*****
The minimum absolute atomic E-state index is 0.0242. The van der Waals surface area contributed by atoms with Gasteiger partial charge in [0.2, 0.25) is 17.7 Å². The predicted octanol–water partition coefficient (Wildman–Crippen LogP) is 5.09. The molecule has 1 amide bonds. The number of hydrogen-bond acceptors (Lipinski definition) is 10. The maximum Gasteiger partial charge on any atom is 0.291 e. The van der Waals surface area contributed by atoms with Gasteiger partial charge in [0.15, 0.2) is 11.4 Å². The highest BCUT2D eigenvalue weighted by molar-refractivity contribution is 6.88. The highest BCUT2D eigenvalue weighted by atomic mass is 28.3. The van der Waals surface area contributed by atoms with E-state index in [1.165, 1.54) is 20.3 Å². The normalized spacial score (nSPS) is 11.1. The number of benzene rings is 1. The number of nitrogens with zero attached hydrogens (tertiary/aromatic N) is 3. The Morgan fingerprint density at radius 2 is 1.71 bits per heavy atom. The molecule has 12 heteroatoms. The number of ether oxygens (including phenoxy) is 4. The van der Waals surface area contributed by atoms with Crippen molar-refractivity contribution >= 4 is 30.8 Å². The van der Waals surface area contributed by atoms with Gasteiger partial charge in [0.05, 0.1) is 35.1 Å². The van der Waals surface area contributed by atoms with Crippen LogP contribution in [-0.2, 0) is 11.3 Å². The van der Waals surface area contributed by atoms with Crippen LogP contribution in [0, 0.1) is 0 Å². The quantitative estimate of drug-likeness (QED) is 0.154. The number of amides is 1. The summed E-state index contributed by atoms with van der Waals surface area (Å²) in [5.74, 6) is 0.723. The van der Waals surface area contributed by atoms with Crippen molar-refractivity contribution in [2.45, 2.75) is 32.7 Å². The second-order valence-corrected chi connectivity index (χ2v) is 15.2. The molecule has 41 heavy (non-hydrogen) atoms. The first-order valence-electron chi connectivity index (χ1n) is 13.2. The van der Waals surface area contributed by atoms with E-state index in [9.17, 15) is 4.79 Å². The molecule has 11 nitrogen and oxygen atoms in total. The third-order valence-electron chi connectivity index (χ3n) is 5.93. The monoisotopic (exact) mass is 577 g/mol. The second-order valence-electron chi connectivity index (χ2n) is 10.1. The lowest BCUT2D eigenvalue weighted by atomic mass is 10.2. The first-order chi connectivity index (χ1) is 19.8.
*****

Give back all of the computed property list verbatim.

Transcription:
The minimum absolute atomic E-state index is 0.0242. The van der Waals surface area contributed by atoms with Gasteiger partial charge in [0.2, 0.25) is 17.7 Å². The predicted octanol–water partition coefficient (Wildman–Crippen LogP) is 5.09. The molecule has 1 amide bonds. The number of hydrogen-bond acceptors (Lipinski definition) is 10. The maximum Gasteiger partial charge on any atom is 0.291 e. The van der Waals surface area contributed by atoms with Gasteiger partial charge in [0.15, 0.2) is 11.4 Å². The highest BCUT2D eigenvalue weighted by molar-refractivity contribution is 6.88. The highest BCUT2D eigenvalue weighted by atomic mass is 28.3. The van der Waals surface area contributed by atoms with E-state index in [1.165, 1.54) is 20.3 Å². The normalized spacial score (nSPS) is 11.1. The number of benzene rings is 1. The number of nitrogens with zero attached hydrogens (tertiary/aromatic N) is 3. The Morgan fingerprint density at radius 2 is 1.71 bits per heavy atom. The molecule has 12 heteroatoms. The number of ether oxygens (including phenoxy) is 4. The van der Waals surface area contributed by atoms with Crippen molar-refractivity contribution >= 4 is 30.8 Å². The van der Waals surface area contributed by atoms with Gasteiger partial charge in [0.05, 0.1) is 35.1 Å². The van der Waals surface area contributed by atoms with Crippen LogP contribution in [-0.2, 0) is 11.3 Å². The van der Waals surface area contributed by atoms with Crippen LogP contribution in [0, 0.1) is 0 Å². The quantitative estimate of drug-likeness (QED) is 0.154. The number of amides is 1. The summed E-state index contributed by atoms with van der Waals surface area (Å²) in [5.74, 6) is 0.723. The van der Waals surface area contributed by atoms with Crippen molar-refractivity contribution in [2.45, 2.75) is 32.7 Å². The second-order valence-corrected chi connectivity index (χ2v) is 15.2. The molecule has 41 heavy (non-hydrogen) atoms. The first-order valence-electron chi connectivity index (χ1n) is 13.2. The van der Waals surface area contributed by atoms with E-state index in [9.17, 15) is 4.79 Å². The molecule has 11 nitrogen and oxygen atoms in total. The third-order valence-electron chi connectivity index (χ3n) is 5.93. The monoisotopic (exact) mass is 577 g/mol. The second-order valence-electron chi connectivity index (χ2n) is 10.1. The lowest BCUT2D eigenvalue weighted by atomic mass is 10.2. The first-order chi connectivity index (χ1) is 19.8.